[Jesus to his disciples and the large crowd who accompanied him]
(9) “Who do you say that I am?” (Mark 8:29) [Jesus to his disciples]
(10) “Sovereign Lord, holy and true, how long will it be before you pass sentence and avenge our blood on the inhabitants of the earth?” (Revelation 6:10) [the martyrs to God]
The meaning of life consists in responding, asking, and bearing witness to these questions.
How about that! The meaning of life in 10 questions. And some of them from the depths of despair and depression, no less.
I'm still commiserating on what I might add. What questions might you add?
I think I'd add the last words from Jonah, particularly in this age of globalization and the outstanding migration to the cities. It seems God is really fond of the city, while most of us grew up in suburbia being taught that the city is evil.
(11) "Should I not be concerned about that great city?" [God to Jonah] Jonah 4:11b
(Graffiti photo by Dullhunk)
Sunday, November 4
The Klein's have a kitty. His name is Ziggy. He is slightly insane in his pre-neutered state. He likes to climb on things. In this case, he perches on my sweaty back after a bike ride up the Altadena hill.
I think I might try to rig my little camera onto the bike to tape a short film of the surroundings. I really am so thankful I don't have a car. And I'm not playing happy-Christian and just trying really hard to be grateful, when really I'm insanely bitter. (I have done that before, though.) Riding a bike is so nice.
I like it here.
Saturday, November 3
Joy strains to find her
Late at night there is stirring-
Very impressive where's waldo-ing, particularly as I have not yet met Joy face-to-face. Yes, I have met joy, and we shake hands and then play dodgeball. (Or, we play dodgeball and then shake hands?) But I have not yet met Joy.
"One for sorrow, two for joy." -The Innocence Mission
(Haiku hacker image by Elijah)
Friday, November 2
Presenting, Fuller's 2007 School of Intercultural Studies. A special haiku award goes to ye who finds me the fastest, and scribes it upon the comments. I will write a haiku in honor of you and post it for all of blogdom. (Hint: I am partially hidden behind one very tall human.)
As a way of introducing my current state of studying, I thought I'd point out the professors whose classes I'm taking. Incidentally, I think it's very cute that they all decided to sit together.
K = Dr. Chuck Kraft, the soft-spoken, but highly (spiritually) authoritative prof. of my Deep Level Healing class. In the second week of class he prayed for a girl's migraine to be healed, and it left her immediately. This class is phenomenal. Yes. God's Spirit is still on the move.
M = Dr. Mark Hopkins, the always smiling master of the MAGL program. I'm working on very large papers for his Implications for Global Ministry class.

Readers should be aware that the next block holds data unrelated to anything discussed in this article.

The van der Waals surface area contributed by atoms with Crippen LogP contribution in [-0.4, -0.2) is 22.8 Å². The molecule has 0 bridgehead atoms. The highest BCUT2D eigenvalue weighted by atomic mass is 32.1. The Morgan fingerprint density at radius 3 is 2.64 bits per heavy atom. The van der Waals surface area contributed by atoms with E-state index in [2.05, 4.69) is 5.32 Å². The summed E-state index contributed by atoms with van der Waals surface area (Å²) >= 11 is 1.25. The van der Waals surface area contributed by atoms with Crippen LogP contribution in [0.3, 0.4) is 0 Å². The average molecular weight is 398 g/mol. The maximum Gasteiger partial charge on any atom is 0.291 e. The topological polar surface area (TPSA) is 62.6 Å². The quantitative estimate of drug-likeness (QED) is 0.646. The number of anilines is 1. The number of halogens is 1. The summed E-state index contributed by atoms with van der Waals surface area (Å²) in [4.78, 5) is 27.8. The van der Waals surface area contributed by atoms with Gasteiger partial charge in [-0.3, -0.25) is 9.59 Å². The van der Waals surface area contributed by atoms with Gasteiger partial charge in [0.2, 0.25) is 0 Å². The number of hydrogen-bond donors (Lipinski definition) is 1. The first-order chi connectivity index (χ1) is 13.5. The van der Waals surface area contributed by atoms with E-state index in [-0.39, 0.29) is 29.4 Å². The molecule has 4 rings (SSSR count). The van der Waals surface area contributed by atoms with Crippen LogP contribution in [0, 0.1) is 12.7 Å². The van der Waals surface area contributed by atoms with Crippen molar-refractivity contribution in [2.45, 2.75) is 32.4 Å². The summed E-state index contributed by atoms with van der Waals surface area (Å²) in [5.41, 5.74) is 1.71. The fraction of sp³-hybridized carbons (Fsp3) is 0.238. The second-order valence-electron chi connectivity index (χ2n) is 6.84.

S = Dr. Shelley Trebesch, the lovely lady who flew all the way from the far-east in order to teach us how to O.D. on Organizational Dynamics. She is the one responsible for making me read corporate books that I'd never read otherwise, as well as encouraging my my percolating dreams, and my wanting-to-start-a-company pontificating. (More on that soon.)
Thursday, November 1
I think we all need a little more dodgeball in our lives. What a game! One of the newest highlights of my week is playing dodgeball and yelling, "Ohhhhh!" as I point (and gloat) that I've just gotten someone out. (I'm a little competitive.)
Ok, so I'm playing dodgeball with middle schoolers. It shouldn't massage my ego when I can get one of them out. The truth is, they get me out more often. But I still wait patiently on the sideline until I can get back in the game. If my team catches someone's throw, I'm right back in there, baby!
For the record, it's a whole different experience to play dodgeball in a gym. The yells and "oh's!" and sneaker-squeaks on the gym floor all echo together perfectly. It's practically a song.
A few weeks ago, I asked you, the people, to cast your vote on my (part-time job) destiny. 32 of you beautiful people Rocked the Vote, and one of the winning votes was for me to tutor at-risk middle schoolers. I found an opening at a great non-profit after school program, and it's right down the street from me. And so, now, on most Mondays through Thursday afternoons, you will now find me playing dodgeball and helping these new friends of mine with their homework. It seems to be working out just fine, so far.
I think I need to start a ferocious dodgeball intramural team at Fuller. I'm reliving my elementary school days when I wasn't coordinated enough to dodge, and was always the first to get out. Redemption is near.
(Kids playing dodgeball in Sri Lanka by Zbili)